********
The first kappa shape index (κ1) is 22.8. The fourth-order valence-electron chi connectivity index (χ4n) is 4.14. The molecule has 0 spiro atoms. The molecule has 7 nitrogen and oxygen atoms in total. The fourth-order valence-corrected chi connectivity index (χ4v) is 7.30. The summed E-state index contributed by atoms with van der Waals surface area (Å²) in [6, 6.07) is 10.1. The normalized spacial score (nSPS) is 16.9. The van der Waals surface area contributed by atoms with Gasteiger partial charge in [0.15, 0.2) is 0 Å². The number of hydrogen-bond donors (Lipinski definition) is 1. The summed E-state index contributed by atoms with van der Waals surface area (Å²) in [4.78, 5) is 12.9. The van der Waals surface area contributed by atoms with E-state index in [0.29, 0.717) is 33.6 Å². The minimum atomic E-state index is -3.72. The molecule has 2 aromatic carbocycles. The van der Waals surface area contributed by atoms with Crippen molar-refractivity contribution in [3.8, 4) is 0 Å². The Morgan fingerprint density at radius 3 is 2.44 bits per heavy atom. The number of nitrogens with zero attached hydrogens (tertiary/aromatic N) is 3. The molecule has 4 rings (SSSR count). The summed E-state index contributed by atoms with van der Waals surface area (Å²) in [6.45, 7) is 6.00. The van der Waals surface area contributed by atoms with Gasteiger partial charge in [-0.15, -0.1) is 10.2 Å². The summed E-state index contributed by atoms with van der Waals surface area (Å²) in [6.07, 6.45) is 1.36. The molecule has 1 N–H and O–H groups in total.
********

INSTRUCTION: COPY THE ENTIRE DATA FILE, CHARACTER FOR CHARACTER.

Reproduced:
The first kappa shape index (κ1) is 22.8. The fourth-order valence-electron chi connectivity index (χ4n) is 4.14. The molecule has 0 spiro atoms. The molecule has 7 nitrogen and oxygen atoms in total. The fourth-order valence-corrected chi connectivity index (χ4v) is 7.30. The summed E-state index contributed by atoms with van der Waals surface area (Å²) in [6, 6.07) is 10.1. The normalized spacial score (nSPS) is 16.9. The van der Waals surface area contributed by atoms with Gasteiger partial charge in [0.15, 0.2) is 0 Å². The number of hydrogen-bond donors (Lipinski definition) is 1. The summed E-state index contributed by atoms with van der Waals surface area (Å²) in [4.78, 5) is 12.9. The van der Waals surface area contributed by atoms with E-state index in [0.29, 0.717) is 33.6 Å². The minimum atomic E-state index is -3.72. The molecule has 2 aromatic carbocycles. The van der Waals surface area contributed by atoms with Crippen molar-refractivity contribution in [3.8, 4) is 0 Å². The Morgan fingerprint density at radius 3 is 2.44 bits per heavy atom. The number of nitrogens with zero attached hydrogens (tertiary/aromatic N) is 3. The molecule has 4 rings (SSSR count). The summed E-state index contributed by atoms with van der Waals surface area (Å²) in [6.45, 7) is 6.00. The van der Waals surface area contributed by atoms with Gasteiger partial charge in [-0.15, -0.1) is 10.2 Å². The summed E-state index contributed by atoms with van der Waals surface area (Å²) in [6.07, 6.45) is 1.36. The molecule has 1 N–H and O–H groups in total.